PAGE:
Editor’s note: Tamara Sellman continues her occasional series on the “MS alphabet” with this column referencing terms starting with the letters “Q” and “R.”
Symptoms of MS
This eye-related symptom of MS refers to the compromising of vision in one of the quarters of the visual field, usually caused by lesions found in the occipital lobe. It can result in partial vision loss and a reduced ability to participate in common activities like reading or driving.
This refers to one’s inability to maintain balance while standing with feet and legs together and eyes closed. It is part of the neurological exam performed at every meeting with an MS specialist and is also the basis for the drunken driving test.
RRMS (relapsing-remitting multiple sclerosis)
This is the most common form of MS, diagnosed in about 85 percent of all cases of MS.
RRMS is characterized by clearly defined episodes of neurological dysfunction, usually referred to as relapses, attacks, or exacerbations. These episodes are followed by partial or complete recovery (also known as remission).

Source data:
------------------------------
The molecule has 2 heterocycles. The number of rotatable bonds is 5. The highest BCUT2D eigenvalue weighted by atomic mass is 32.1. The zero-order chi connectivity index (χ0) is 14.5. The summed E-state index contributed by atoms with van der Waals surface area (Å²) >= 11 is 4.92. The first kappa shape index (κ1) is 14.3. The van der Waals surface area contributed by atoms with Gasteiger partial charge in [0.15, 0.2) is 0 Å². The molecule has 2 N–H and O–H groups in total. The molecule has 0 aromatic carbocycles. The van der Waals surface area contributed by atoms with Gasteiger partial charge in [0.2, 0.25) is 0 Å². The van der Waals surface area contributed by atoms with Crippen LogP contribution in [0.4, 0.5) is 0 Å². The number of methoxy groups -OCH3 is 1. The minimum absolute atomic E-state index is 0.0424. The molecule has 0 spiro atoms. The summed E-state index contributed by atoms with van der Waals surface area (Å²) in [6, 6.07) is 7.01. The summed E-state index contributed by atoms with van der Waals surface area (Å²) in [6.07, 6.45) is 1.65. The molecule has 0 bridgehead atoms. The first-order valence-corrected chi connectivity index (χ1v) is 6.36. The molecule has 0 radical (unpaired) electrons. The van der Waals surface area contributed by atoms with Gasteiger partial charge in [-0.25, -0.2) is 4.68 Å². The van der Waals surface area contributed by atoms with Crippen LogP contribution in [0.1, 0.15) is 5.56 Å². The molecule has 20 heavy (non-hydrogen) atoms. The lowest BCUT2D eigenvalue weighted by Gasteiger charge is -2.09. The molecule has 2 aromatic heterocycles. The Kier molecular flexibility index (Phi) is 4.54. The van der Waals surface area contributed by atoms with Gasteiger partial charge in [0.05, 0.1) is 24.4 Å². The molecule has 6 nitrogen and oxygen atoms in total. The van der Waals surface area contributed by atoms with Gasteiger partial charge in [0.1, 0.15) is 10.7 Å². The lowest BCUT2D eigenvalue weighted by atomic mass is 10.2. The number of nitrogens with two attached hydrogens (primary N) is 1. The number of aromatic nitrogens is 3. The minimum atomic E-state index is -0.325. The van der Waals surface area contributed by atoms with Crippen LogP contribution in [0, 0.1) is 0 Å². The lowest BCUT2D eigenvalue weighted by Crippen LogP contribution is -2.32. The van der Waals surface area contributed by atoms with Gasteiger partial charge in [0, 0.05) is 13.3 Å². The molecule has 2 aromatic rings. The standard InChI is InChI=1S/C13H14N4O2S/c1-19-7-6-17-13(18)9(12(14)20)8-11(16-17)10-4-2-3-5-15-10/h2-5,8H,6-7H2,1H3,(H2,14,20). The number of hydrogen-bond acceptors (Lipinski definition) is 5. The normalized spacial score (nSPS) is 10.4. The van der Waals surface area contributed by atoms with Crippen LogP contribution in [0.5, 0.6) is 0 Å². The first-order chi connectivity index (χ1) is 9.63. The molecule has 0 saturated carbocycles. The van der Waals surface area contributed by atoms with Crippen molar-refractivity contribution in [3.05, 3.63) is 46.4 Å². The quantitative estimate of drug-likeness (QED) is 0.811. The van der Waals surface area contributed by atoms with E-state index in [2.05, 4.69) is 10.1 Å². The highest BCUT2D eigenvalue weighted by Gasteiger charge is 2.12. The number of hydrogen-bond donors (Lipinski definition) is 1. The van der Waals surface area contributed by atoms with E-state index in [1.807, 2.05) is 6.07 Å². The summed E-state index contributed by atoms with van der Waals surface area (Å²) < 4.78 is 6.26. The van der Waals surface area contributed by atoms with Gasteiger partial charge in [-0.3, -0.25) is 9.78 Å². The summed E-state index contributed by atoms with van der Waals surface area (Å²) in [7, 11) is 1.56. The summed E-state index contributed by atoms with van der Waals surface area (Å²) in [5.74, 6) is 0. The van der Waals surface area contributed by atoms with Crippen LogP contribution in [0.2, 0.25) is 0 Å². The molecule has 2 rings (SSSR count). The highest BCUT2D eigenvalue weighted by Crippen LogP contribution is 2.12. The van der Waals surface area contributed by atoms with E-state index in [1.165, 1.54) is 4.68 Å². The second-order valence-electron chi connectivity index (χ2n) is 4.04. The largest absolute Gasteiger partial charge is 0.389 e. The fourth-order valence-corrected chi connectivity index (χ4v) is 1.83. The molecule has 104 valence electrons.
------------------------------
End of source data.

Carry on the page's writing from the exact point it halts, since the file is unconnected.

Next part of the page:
During remission, symptoms either disappear, lessen in severity, or continue as signs of permanent damage caused by demyelination. When there is no progression of the MS disease course during remission, it is characterized as inactive RRMS.
If new disease activity occurs due to a relapse or brand-new symptoms (as confirmed by MRI), RRMS is characterized as active. Active RRMS can also be defined as worsening due to confirmed rates of disability in the time and space following relapses.
The National Multiple Sclerosis Society maintains that “most people who are diagnosed with RRMS will eventually transition to a secondary progressive course in which there is a progressive worsening of neurologic function (accumulation of disability) over time.”
We are sorry that this post was not useful for you!
Let us improve this post!
Tell us how we can improve this post?